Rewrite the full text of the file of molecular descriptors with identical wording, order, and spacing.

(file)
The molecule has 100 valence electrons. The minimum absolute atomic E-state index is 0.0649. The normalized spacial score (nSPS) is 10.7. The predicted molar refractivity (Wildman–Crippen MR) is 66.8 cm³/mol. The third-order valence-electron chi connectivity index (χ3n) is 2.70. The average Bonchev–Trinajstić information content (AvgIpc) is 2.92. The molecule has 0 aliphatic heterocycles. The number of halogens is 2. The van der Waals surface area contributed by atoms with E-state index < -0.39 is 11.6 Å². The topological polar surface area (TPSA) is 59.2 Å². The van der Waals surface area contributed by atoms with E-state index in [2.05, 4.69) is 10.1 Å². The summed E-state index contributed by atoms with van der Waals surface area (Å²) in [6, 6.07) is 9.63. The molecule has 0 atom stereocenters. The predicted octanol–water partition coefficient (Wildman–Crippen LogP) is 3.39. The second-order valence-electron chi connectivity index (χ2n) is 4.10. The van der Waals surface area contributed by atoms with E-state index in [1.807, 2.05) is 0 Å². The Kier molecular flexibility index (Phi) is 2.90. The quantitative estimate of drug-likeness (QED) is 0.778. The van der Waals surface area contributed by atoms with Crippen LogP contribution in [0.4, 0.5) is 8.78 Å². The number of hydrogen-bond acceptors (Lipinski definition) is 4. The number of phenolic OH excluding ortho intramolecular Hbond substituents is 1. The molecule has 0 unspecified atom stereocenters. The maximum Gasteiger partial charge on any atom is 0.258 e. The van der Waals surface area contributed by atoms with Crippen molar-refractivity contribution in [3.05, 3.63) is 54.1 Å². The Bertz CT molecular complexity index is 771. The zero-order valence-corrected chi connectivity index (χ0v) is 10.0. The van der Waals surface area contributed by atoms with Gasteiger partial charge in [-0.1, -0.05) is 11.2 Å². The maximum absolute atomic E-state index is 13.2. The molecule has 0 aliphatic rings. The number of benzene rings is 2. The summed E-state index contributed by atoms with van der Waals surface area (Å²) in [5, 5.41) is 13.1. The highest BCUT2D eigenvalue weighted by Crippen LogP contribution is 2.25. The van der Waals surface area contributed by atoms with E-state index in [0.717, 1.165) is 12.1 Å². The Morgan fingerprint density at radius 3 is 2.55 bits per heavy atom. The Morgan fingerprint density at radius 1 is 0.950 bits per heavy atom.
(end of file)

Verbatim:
The molecule has 100 valence electrons. The minimum absolute atomic E-state index is 0.0649. The normalized spacial score (nSPS) is 10.7. The predicted molar refractivity (Wildman–Crippen MR) is 66.8 cm³/mol. The third-order valence-electron chi connectivity index (χ3n) is 2.70. The average Bonchev–Trinajstić information content (AvgIpc) is 2.92. The molecule has 0 aliphatic heterocycles. The number of halogens is 2. The van der Waals surface area contributed by atoms with E-state index < -0.39 is 11.6 Å². The topological polar surface area (TPSA) is 59.2 Å². The van der Waals surface area contributed by atoms with E-state index in [2.05, 4.69) is 10.1 Å². The summed E-state index contributed by atoms with van der Waals surface area (Å²) in [6, 6.07) is 9.63. The molecule has 0 atom stereocenters. The predicted octanol–water partition coefficient (Wildman–Crippen LogP) is 3.39. The second-order valence-electron chi connectivity index (χ2n) is 4.10. The van der Waals surface area contributed by atoms with E-state index in [1.807, 2.05) is 0 Å². The Kier molecular flexibility index (Phi) is 2.90. The quantitative estimate of drug-likeness (QED) is 0.778. The van der Waals surface area contributed by atoms with Crippen LogP contribution in [0.4, 0.5) is 8.78 Å². The number of hydrogen-bond acceptors (Lipinski definition) is 4. The number of phenolic OH excluding ortho intramolecular Hbond substituents is 1. The molecule has 0 unspecified atom stereocenters. The maximum Gasteiger partial charge on any atom is 0.258 e. The van der Waals surface area contributed by atoms with Crippen molar-refractivity contribution in [3.05, 3.63) is 54.1 Å². The Bertz CT molecular complexity index is 771. The zero-order valence-corrected chi connectivity index (χ0v) is 10.0. The van der Waals surface area contributed by atoms with Gasteiger partial charge in [-0.1, -0.05) is 11.2 Å². The maximum absolute atomic E-state index is 13.2. The molecule has 0 aliphatic rings. The number of benzene rings is 2. The summed E-state index contributed by atoms with van der Waals surface area (Å²) in [5, 5.41) is 13.1. The highest BCUT2D eigenvalue weighted by Crippen LogP contribution is 2.25. The van der Waals surface area contributed by atoms with E-state index in [0.717, 1.165) is 12.1 Å². The Morgan fingerprint density at radius 3 is 2.55 bits per heavy atom. The Morgan fingerprint density at radius 1 is 0.950 bits per heavy atom.